Side Effects Of Weed

side effects of weed

Cannabis has both short-term and long-term side effects.

Cannabis’ euphoric effects vary based on the strain, quality, quantity, and consumption method. Its effects occur by stimulating brain cells that release the chemical, dopamine.

Cannabis has immediate effects when it is smoked or inhaled. When ingested as cannabis infused edibles, the drug may even take hours to stimulate the brain to release dopamine 

Cannabis effects on the mind

A study involving over 3,000 American cannabis consumers over 25 years revealed that people who used cannabis daily for five years developed a poorer memory than those who smoked less.

Another study conducted by the National Academies of Science, Engineering, and Medicine reported that regular cannabis consumption can lead to mental disorders, such as depression, anxiety, and even schizophrenia.

Anxiety due to cannabis

Cannabis causing anxiety and mood disorder

Cannabis causing anxiety and mood disorder. src. 

The impact of cannabis varies by person. It also depends on how they have used the drug, the dosage of the drug, how often they have used it, etc. Cannabis use can cause other changes. For example, some users report heightened sensory perception such as louder sounds and colors appearing more vivid. Some users also report increased appetite, which is popularly referred to as “the munchies”.   

Cannabis effects on the body

According to the National Institute on Drug Abuse (NIDA), cannabis significantly impairs motor coordination and reaction time. Cannabis can increase the heart rate for up to three hours. A study revealed that people who use cannabis are 26 percent more likely to suffer from a stroke at least once in their lives than those who don’t use cannabis.

Smoking cannabis can lead to respiratory problems in the same way as experienced by tobacco smokers. These issues include increased daily cough, acute chest illnesses, and increased phlegm production. It also causes a greater chance of lung infections.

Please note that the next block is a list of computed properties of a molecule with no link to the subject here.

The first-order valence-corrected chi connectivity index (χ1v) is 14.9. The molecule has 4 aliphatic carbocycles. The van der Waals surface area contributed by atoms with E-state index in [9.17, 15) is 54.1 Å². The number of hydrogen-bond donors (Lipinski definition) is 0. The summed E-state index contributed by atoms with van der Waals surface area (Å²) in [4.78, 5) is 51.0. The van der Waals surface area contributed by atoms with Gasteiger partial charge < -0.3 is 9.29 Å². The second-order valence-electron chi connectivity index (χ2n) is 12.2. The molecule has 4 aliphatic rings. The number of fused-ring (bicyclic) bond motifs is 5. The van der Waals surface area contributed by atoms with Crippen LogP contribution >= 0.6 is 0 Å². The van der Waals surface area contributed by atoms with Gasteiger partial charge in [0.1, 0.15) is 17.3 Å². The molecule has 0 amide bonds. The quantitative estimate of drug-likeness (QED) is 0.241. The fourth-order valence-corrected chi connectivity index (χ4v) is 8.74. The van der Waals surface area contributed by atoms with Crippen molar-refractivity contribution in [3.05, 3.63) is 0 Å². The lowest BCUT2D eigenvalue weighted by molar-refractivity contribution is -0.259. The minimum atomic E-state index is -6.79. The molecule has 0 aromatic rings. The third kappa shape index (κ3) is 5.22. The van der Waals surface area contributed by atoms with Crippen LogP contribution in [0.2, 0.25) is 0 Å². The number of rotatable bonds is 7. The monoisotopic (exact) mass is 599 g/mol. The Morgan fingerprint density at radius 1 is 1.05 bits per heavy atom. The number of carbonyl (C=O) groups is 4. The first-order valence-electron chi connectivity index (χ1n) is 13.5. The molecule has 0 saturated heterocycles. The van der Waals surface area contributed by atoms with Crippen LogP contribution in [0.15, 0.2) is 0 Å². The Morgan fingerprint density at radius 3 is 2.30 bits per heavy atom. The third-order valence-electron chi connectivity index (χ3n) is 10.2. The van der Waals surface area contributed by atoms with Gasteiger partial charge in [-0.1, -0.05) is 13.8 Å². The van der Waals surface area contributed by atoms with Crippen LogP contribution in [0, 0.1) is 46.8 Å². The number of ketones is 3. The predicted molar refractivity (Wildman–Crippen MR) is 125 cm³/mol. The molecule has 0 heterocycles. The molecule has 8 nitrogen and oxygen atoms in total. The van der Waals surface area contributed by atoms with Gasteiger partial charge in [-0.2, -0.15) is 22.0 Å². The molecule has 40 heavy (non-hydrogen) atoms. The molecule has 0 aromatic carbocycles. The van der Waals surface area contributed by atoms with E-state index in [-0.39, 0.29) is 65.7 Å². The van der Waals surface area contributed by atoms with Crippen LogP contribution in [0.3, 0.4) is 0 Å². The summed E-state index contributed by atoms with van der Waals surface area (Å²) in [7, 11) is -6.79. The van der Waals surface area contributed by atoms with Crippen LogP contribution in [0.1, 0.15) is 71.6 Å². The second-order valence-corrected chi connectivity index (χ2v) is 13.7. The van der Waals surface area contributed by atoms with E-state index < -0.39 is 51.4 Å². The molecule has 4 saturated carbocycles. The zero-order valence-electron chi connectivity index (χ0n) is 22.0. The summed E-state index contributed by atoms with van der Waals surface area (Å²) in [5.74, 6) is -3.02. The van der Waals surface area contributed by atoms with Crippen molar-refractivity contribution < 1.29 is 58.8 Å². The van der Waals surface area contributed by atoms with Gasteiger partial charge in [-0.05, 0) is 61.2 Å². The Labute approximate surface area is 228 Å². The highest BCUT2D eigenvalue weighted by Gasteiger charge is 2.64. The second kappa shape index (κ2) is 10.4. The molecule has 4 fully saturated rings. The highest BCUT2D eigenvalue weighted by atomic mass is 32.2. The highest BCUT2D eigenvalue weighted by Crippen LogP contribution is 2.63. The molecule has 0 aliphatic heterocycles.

People often connect cannabis smoking with an increased risk of lung cancer. But a 2013 study revealed that even heavy cannabis users might not be at greater risk for lung cancer. 

Recommended maximum dosage of cannabis

A 2017 review shows that there is no one universal dosage of cannabis that everyone should take. Different people respond to different dosages of the drug differently. Most human studies suggest dosage anywhere between 20 and 1,500 milligrams (mg) per day.

The amount of CBD (Cannabidiol) you should consume depends on various factors. These include your body weight, body chemistry, the condition for which you are consuming cannabis, and CBD concentration in pills, capsules, drops, or gummies.

Thus, there are many factors that go into deciding how much cannabis you should consume. Before you try the drug, it is important to consult with your doctor about the appropriate dosage and any potential risks. Stick to your doctor’s recommendation, especially if you are taking a prescription medication.

If your physician provides no recommendation, you are advised to start with a smaller dosage and gradually increase it. This could start with 20 to 40 mg (milligrams) per day. After a week, increase this quantity by five mg and continue until you reach an optimal level.  

Is cannabis addictive

The National Institute of Drug Abuse reports that 30 percent of cannabis users may develop some form of cannabis use disorder. Around 10 and 30 percent of people who smoke the drug eventually develop a dependency and only nine percent actually develop addiction.

In 2015, about four million individuals met the diagnostic criteria for a cannabis use disorder. On the other hand, as per the National Institute on Alcohol Abuse and Alcoholism, 15.1 million adults over the age of 18 in the United States met the criteria for alcohol use disorder. 

Final words

Undoubtedly, cannabis has some short-term and long-term side effects; the drug can be beneficial to many individuals, especially those who are suffering from health conditions, such as severe lack of appetite, intense vomiting, chronic pain, and many more. Similar to a lot of over-the-counter medications or supplements, cannabis users can become addicted to the drug. Addiction involves a number of factors, and the unclear statistics on the drug make the topic even more complicated.